How many varieties of apple can you name? Maybe 10, if you’re lucky? If you’re a really enthusiastic gardener or eater, you might be able to get up to 20 or so, but can you name any heritage fruit varieties?

Did you know there are actually hundreds of known varieties? It’s one of the reasons we recommend apples as one of the best backyard fruit trees to grow.

So, where are all the others, the ones you haven’t heard of?

Sadly, like so much of the world’s biodiversity, they’re in danger of going extinct. Some of the heritage varieties are becoming so rare that most people haven’t heard of them. They only really exist in collections here and there, and that’s a tragedy.

Protecting heritage fruit varieties

We don’t think it’s not good enough just to have heritage varieties hidden away in a collection somewhere – that’s like keeping them in a museum.

If we really want to keep them alive they need to be grown in people’s backyards. They should be eaten, shared, talked about, and loved.

That’s one of the reasons that Carr’s Organic Fruit Tree Nursery specialises in the older varieties. And why we’re growing a heritage apple orchard on the farm.)

A selection of cider apple varieties available in Australia (courtesy of David Pickering
A selection of cider apple varieties available in Australia (courtesy of David Pickering)

One of the reasons for building our own collection is to provide grafting wood for the nursery. This means we can actually offer these trees for sale, and get them out into backyards. We’ve also been lucky enough to be gifted grafting wood of a number of new varieties (big shout out to Clare Claydon and David Pickering).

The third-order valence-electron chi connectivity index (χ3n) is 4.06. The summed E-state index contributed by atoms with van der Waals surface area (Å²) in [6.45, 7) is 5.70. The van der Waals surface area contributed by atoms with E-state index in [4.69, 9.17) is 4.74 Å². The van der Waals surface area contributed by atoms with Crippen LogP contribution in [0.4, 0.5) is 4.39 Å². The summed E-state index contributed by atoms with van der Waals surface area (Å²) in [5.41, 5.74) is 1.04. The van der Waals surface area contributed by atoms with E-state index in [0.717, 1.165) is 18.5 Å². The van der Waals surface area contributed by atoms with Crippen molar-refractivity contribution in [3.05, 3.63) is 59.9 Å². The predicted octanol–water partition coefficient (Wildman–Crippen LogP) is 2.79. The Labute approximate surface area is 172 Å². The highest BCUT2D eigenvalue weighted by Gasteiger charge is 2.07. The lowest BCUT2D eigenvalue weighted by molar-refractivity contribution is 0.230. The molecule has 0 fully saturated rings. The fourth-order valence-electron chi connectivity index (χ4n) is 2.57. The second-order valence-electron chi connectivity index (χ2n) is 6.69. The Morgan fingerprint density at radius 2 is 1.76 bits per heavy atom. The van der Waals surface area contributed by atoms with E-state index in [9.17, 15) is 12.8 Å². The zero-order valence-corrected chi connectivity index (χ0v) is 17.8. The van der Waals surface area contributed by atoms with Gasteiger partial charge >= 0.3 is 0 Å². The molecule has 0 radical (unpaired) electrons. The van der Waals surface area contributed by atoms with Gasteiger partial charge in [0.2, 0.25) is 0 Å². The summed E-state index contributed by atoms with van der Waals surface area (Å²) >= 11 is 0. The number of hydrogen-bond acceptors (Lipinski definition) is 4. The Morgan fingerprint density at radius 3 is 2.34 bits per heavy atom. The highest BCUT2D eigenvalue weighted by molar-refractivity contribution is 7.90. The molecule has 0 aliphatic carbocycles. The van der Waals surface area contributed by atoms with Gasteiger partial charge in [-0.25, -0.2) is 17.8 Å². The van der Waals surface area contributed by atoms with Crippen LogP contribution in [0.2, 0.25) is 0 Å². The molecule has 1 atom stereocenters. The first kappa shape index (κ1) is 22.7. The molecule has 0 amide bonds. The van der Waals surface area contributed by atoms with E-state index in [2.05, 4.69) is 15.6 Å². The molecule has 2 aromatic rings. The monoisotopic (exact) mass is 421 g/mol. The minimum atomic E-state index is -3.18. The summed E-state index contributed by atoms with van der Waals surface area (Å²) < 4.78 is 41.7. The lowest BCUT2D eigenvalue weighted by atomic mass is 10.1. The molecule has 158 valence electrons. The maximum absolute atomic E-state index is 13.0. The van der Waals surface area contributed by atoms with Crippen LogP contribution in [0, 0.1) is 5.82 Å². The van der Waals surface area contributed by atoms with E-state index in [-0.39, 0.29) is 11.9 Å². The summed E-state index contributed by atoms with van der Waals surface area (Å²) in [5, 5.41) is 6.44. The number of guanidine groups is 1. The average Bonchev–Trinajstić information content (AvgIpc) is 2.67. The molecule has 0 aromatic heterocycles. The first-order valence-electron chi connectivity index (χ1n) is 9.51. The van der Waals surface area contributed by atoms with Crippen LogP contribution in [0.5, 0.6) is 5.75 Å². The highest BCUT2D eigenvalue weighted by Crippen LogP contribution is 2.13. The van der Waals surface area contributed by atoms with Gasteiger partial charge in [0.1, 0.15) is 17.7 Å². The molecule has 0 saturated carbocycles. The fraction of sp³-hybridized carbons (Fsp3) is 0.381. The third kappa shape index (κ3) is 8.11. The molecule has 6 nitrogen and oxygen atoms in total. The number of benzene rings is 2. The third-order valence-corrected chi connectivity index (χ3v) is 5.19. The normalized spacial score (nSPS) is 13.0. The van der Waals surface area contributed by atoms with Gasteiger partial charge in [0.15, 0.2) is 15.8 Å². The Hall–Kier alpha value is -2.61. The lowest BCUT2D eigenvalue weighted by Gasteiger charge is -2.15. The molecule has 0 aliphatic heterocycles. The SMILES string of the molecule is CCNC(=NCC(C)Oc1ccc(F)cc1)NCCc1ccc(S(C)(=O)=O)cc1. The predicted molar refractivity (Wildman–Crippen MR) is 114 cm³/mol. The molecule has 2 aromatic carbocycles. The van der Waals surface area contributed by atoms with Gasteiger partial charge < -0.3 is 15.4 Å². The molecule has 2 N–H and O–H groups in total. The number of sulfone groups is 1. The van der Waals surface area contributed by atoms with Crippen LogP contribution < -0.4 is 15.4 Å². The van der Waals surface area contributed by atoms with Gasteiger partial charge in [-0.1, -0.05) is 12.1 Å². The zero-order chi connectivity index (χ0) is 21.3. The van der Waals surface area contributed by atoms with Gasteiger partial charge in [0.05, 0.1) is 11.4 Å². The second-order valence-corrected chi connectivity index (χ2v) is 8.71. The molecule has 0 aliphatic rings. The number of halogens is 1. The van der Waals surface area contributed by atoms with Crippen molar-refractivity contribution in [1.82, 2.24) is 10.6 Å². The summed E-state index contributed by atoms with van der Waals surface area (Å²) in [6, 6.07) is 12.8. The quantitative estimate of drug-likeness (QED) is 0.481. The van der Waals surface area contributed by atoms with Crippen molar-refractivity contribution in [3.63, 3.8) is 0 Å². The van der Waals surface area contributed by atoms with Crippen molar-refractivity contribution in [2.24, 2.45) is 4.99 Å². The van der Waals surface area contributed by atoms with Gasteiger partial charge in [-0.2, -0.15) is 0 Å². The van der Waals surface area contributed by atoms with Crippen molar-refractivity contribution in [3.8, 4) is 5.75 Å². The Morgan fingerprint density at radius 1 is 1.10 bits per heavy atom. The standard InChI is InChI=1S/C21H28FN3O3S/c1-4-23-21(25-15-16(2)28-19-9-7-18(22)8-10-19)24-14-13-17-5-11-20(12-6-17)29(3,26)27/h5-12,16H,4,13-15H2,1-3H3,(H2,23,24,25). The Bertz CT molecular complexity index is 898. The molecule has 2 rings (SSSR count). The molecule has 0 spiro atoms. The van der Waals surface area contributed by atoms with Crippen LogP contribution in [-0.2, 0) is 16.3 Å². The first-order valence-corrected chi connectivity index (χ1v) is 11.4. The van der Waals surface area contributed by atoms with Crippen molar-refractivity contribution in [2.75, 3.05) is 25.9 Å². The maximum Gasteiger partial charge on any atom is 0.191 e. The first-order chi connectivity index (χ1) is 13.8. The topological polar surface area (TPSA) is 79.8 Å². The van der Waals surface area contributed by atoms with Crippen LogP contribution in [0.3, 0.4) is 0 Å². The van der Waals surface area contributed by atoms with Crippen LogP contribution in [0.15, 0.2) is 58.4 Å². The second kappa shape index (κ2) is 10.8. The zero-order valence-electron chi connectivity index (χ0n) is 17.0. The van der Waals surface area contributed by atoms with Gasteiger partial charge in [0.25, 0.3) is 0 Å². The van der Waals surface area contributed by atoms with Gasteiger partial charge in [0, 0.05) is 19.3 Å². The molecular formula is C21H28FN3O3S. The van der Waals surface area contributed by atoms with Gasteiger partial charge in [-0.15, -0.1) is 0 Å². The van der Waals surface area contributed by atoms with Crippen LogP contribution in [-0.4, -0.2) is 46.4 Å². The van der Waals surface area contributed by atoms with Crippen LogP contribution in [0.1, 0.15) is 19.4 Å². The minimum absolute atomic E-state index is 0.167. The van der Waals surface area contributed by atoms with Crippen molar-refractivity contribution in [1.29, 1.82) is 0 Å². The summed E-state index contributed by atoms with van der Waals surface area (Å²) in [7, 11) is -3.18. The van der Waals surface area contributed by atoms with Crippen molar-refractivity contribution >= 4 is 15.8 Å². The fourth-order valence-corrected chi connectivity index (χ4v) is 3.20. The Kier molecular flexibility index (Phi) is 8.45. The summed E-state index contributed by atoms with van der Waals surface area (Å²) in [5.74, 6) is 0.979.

Bess Pool apples from the National Fruit Collection at Brogdale, UK (via Wikimedia Commons)
Bess Pool apples from the National Fruit Collection at Brogdale, UK (via Wikimedia Commons)

This year the nursery was able to offer an amazing 170 fruit tree varieties for sale, including more than 40 varieties of apple. Here’s some that you’ve possibly never heard of before:

  • Bess Pool
  • Blenheim Orange
  • Brabrant Bellefleur
  • Calville Blanc d’Hiver
  • Cleopatra
  • Dayton
  • Democrat
  • Eagle Point Star
  • Elstar
  • James Grieve
  • King David
  • Menagerie
  • Peasgood’s Nonsuch
  • Prima
  • Roundway Magnum Bonnum
  • Spring Grove Codlin
  • Statesman
  • Sturmer Pippin
  • Tasman Pride
  • Tydeman’s Early
  • Vista Bella
  • Wild Heather

Those ones are all eating apples, but we are also building our range of cider apples, including quite a few heritage varieties:

  • Brown Snout
  • Bulmer’s Norman
  • Chataignier
  • Dabinett
  • Sweet Coppin

Modern vs heritage

There are other reasons the nursery focuses on older varieties. Most modern varieties coming onto the market are patented, which means they’re not available for micro-nurseries like ours to grow until they come into the public domain, which can take 20 years or more.

But even if we could get the new varieties we’d still stick with the heritage ones.